Anthony Joshua admits that he was 'let down by his corner' during Oleksandr Usyk bout
"Too many voices at once is definitely not good for anybody."
Anthony Joshua was emphatically beaten by Oleksandr Usyk, the undefeated Ukrainian, who cleaned up the Cruiserweight division, only to jump up to heavyweight and do the same.
Going into the fight many thought that Usyk would be too small, a natural light heavyweight/cruiserweight, going up against the monstrous size of someone like Anthony Joshua would be too much for him to handle, and that over the course of 12 rounds, the Englishman would surely connect with one big blow.
However, in a masterclass exhibition, the southpaw twisted and turned the champion inside out, and boxed beautifully, rarely getting hit at all.
Now that the rematch is agreed, Joshua has assessed the things that needed to change, and of those things was his working relationship with trainer, Robert McCracken.
As trainer and fighter, the two were very successful together, winning Olympic Gold in 2012, and then going on to collect every world title in the heavyweight division, except the WBC which is currently held by Tyson Fury.
“There was a lot going on in the corner and that didn’t help,” Joshua told The Guardian.
“A corner is like a pitstop. So too many voices at once is definitely not good for anybody, not just me.”
‘Double jab, right, left hook.’ It wasn’t like: ‘Take the fight to this fucker. Listen, you’re losing the fight.’ No. A trainer needs to tap into that psychological aspect.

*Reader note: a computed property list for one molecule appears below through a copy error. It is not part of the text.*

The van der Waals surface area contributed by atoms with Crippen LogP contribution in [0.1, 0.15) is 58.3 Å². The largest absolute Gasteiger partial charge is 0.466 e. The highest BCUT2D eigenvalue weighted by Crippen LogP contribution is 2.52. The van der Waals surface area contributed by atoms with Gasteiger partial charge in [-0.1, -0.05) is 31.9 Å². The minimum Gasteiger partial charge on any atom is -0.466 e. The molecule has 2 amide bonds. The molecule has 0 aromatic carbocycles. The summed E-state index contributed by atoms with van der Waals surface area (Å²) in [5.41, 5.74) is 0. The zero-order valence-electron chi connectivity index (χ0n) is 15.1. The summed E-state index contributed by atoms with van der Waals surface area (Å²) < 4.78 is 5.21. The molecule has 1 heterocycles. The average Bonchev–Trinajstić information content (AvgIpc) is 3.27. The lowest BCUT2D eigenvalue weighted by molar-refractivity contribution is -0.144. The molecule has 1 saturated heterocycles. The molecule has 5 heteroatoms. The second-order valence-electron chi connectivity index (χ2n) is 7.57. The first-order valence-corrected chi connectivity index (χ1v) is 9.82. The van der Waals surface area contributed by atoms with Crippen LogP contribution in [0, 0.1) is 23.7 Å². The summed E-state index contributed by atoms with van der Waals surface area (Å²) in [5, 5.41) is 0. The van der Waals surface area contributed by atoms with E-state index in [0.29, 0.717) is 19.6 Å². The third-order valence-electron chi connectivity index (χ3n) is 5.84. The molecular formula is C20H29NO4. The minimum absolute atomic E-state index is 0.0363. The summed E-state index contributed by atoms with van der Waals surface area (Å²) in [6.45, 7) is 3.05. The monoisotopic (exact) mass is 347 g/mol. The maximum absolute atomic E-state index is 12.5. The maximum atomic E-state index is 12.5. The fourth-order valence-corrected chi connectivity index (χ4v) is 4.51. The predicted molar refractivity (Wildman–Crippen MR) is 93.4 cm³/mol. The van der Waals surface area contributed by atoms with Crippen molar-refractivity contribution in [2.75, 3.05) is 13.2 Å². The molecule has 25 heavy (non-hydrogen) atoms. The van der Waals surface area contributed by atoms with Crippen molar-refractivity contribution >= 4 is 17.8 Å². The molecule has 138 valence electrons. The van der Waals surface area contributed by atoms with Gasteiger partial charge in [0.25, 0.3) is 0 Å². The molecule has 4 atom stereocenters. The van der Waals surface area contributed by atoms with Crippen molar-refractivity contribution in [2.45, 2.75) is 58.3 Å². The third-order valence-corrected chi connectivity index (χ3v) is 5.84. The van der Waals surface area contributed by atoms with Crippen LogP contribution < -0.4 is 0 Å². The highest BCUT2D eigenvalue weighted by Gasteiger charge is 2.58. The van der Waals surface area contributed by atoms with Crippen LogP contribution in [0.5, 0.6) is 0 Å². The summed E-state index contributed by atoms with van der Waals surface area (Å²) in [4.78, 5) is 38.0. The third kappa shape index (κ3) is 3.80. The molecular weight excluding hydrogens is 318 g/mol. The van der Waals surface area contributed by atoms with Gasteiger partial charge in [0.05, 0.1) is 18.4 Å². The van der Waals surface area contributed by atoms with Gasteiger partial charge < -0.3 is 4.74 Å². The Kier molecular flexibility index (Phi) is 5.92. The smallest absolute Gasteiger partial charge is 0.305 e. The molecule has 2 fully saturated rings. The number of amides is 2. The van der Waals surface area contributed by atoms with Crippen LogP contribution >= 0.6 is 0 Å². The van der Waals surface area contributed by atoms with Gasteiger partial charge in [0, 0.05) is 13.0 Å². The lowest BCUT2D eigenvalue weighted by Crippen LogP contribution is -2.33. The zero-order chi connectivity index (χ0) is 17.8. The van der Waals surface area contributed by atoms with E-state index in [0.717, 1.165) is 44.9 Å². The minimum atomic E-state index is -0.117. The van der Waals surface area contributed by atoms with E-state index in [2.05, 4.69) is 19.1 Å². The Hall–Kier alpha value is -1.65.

"Sometimes you need to tell your fighter that: ‘Yeah, we’re losing a world championship fight.’
Joshua stressed his respect for McCracken – “He knows what he’s doing, he’s a very good coach”
Amazingly, the bruising powerhouse of a man thought he was actually winning the fight, such was the tone coming from his corner.
Anyone who has watched this bout will know that it was as one sided a victory as it could possibly be, but the constant reaffirming from his corner, and lack of truth meant that he thought he was doing perfectly fine.
“I swear I thought I was. I thought I was looking like Muhammad Ali in there.” But he was quick to add that: “I’m not blaming anyone by saying that but I didn’t get any impression I was losing the fight.
"I thought we were well in it. That’s why when they announced [Usyk’s] name I was kind of like: ‘huh?’”
“‘One of my strengths was my power but I always wanted to go down that path of being a clean boxer,” he said. “‘Hit and not get hit’, especially if I want to have a long and successful career.
"You need to have good defence but I moved away from the ferocious side of boxing where I knew I could hit and stun people."
Robert Garcia as since been appointed as his new trainer, and already the emphasis seems to be on getting that killer instinct back.
“I do miss the days of slicing people’s faces open and hurting them, for sure,” he said. “So I am looking forward to getting back to that.”